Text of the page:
Farr side: Speech changes conservative ideas

After being raised in a completely conservative household where doctor Laura Schlessinger and Rush Limbaugh were promoted 100 percent, I never in my life would have imagined myself skipping class Wednesday to hear one of the leading feminists, Gloria Steinem, speak.

I have no complaints in the way I was raised. My parents, although conservative, are very open-minded people and always encouraged me to learn about others and form my own opinions on issues. My parents, however, are what you would consider old-fashioned.

From a very young age it was made known that girls shouldn't call boys. My mom would always tell me, "If he really wants to talk to you, he will call." On the other hand it was perfectly acceptable for my brothers to call girls. Hmmm.

My mother would also tell me that if he doesn't open a car door for you, you stand there and wait until he does -- even if he has already gotten in. She said she has had to do that with my dad a few times and they will get the message eventually.

These are just a few of the issues that are not well-received today. They are considered conservative and "Leave it to Beaver," to most people. Nonetheless, this is how I was brought up.

So, on a whim, I decided to take a women's studies course this semester.

"I just need 3 credit hours," I said to myself while making my schedule. Sexual behaviors class was full and I couldn't get into any photo or art classes, so I was left with one option for my schedule: Women's Studies 210.

I had a major attitude the first few weeks of the class as I remembered the conservative things I had been taught all my life. The misconceptions I had about women's studies floated through my head. I even refused to buy one of the required books, written by Gloria Steinem.

"I don't need to read her crazy left-wing thoughts on feminism," I said to myself. Little did I know a few months later I would be sitting in Emens Auditorium listening to every word she had to say.

During our class, much of the time is spent in group discussions. Interrupting my day dreaming, the discussions really started to grab my attention.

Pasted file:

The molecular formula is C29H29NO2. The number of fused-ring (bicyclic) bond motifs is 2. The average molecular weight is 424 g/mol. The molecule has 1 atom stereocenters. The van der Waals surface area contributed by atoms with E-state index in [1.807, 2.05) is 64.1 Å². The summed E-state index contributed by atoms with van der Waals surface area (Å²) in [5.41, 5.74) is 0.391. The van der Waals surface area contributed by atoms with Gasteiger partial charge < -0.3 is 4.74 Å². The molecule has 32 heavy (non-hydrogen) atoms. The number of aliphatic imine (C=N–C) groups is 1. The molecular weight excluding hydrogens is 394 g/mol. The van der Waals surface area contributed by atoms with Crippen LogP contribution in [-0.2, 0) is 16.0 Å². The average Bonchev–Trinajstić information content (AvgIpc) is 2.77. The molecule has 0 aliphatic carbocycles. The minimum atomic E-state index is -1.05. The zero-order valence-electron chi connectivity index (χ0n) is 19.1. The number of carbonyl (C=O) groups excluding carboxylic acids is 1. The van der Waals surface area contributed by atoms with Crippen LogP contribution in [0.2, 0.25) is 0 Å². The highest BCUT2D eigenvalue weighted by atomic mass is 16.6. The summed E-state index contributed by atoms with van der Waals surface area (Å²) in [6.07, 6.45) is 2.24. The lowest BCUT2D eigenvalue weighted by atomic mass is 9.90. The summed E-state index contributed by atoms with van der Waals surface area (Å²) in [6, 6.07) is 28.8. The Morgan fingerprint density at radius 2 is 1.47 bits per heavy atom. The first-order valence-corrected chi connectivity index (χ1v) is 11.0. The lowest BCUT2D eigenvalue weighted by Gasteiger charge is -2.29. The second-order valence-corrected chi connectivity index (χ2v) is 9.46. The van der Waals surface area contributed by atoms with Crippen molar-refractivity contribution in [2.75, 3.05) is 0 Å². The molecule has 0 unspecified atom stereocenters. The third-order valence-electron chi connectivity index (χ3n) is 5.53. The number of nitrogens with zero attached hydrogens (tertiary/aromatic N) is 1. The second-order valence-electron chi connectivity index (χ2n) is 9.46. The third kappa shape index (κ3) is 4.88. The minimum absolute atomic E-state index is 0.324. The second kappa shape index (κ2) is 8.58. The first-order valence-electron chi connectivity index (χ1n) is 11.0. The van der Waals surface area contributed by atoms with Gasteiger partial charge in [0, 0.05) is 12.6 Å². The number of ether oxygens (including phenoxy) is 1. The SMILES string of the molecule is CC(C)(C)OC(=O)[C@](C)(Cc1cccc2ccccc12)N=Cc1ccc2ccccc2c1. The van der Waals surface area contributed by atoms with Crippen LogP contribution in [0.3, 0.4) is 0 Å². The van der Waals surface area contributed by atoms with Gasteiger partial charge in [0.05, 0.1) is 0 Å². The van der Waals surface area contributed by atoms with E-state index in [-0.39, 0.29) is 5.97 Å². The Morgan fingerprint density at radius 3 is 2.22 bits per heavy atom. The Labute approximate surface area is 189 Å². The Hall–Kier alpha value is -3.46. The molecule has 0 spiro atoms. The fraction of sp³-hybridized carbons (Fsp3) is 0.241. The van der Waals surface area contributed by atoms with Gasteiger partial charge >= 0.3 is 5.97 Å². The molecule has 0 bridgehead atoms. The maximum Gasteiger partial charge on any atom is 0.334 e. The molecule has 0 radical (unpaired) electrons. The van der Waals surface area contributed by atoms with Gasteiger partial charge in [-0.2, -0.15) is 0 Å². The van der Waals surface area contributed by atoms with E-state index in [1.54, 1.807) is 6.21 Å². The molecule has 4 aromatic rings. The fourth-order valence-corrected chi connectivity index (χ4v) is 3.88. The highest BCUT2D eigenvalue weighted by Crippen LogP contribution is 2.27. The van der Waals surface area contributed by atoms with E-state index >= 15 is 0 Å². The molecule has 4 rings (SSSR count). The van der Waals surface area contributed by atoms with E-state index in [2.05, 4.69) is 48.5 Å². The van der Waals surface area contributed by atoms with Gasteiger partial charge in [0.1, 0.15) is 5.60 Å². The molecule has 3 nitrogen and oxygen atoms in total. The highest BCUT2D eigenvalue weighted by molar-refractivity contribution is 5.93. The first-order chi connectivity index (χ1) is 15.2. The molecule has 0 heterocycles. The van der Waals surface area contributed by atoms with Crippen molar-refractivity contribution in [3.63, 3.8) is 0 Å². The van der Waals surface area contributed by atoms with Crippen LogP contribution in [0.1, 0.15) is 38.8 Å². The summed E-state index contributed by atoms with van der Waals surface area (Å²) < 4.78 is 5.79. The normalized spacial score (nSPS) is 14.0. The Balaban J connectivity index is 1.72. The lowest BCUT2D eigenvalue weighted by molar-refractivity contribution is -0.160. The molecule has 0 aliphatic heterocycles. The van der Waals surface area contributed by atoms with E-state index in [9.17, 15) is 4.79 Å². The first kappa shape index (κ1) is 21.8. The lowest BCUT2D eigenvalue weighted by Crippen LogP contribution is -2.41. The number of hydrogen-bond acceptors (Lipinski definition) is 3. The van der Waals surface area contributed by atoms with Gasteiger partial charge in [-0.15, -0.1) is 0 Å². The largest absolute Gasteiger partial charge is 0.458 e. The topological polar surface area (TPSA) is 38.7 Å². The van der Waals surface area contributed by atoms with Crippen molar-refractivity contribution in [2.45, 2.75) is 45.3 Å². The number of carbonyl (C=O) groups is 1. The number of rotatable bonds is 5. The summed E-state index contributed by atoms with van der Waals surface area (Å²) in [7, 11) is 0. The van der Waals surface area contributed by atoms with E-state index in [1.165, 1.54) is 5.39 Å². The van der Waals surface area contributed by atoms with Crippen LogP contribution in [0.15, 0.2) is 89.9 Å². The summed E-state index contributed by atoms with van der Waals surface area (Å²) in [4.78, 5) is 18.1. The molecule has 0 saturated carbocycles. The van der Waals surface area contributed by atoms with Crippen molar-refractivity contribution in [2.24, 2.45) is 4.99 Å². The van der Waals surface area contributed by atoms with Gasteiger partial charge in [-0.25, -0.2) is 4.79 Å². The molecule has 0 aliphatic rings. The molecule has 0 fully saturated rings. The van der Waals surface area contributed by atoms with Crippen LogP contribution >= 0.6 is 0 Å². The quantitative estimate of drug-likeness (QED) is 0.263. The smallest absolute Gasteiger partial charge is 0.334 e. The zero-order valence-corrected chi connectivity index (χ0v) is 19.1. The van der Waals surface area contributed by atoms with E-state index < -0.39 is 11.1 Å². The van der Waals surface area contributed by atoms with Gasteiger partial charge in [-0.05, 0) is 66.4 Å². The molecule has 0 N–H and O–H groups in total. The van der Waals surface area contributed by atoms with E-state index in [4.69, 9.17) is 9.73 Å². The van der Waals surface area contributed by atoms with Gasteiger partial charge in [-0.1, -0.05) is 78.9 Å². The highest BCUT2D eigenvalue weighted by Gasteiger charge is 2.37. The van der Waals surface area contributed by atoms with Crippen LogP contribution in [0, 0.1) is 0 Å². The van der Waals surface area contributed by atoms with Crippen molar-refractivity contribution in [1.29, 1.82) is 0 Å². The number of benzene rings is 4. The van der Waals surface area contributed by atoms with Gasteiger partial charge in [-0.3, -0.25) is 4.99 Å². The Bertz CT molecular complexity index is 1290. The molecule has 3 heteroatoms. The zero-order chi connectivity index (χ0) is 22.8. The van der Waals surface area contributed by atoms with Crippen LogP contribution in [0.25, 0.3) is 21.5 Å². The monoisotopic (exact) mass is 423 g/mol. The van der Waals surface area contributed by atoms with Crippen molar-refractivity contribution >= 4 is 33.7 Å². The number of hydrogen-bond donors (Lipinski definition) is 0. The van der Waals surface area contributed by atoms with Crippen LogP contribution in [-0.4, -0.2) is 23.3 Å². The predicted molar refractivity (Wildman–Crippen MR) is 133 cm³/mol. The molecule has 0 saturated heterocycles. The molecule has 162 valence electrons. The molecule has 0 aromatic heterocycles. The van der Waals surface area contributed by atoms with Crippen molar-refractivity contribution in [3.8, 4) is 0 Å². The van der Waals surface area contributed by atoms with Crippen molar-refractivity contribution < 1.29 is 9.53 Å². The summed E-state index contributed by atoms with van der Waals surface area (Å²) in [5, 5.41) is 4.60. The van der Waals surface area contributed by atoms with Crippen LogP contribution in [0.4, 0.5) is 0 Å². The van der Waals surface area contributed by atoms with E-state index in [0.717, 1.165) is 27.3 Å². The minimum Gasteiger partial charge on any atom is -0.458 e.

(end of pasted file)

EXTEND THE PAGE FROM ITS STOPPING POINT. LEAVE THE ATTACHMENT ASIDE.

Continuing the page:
Women are statistically not taken seriously by their doctors?

That made me raise an eyebrow and pay attention.

Women will, on average, only make 70 percent of what men will in the job market?

Excuse me? Did I hear that correctly? I will get the same education as any male but potentially make less than him even if we have the same qualifications? That's just not right.

Women were actually thought of as "not smart enough" to vote until the 1920s when the 19th amendment was ratified?

Now I know why Susan B. Anthony is on a coin.

Mostly I was upset with myself for having such a narrow mind about women's issues -- considering they may really affect me someday. I was also angry because I was never taught any of this pertinent information throughout my education -- until I "accidentally" took a women's studies course. This made me ask myself, how can we be women and not know at least the basics of our history and how we are viewed by society today?

However, guys, it is not only important for women to know these things. Everyone should concern themselves with equality. And in a nutshell that is what feminism is. Don't let the word feminism throw you off like I did. According to the dictionary, feminism simply is the belief in the social, political, and economic equality of the sexes.

Feminists are not all extremists, lesbians, man-haters or "unhappy women who can't get dates," as I have heard them stereotyped as before. They are simply people who want equality. Don't be ignorant. Open your mind a little and educate yourself -- at least a little. These issues are important.

So, after just a little bit of extra reading and listening I definitely consider myself a feminist who is now minoring in women studies.

Who knew?

Write to Meghan at mefarr@bsu.edu


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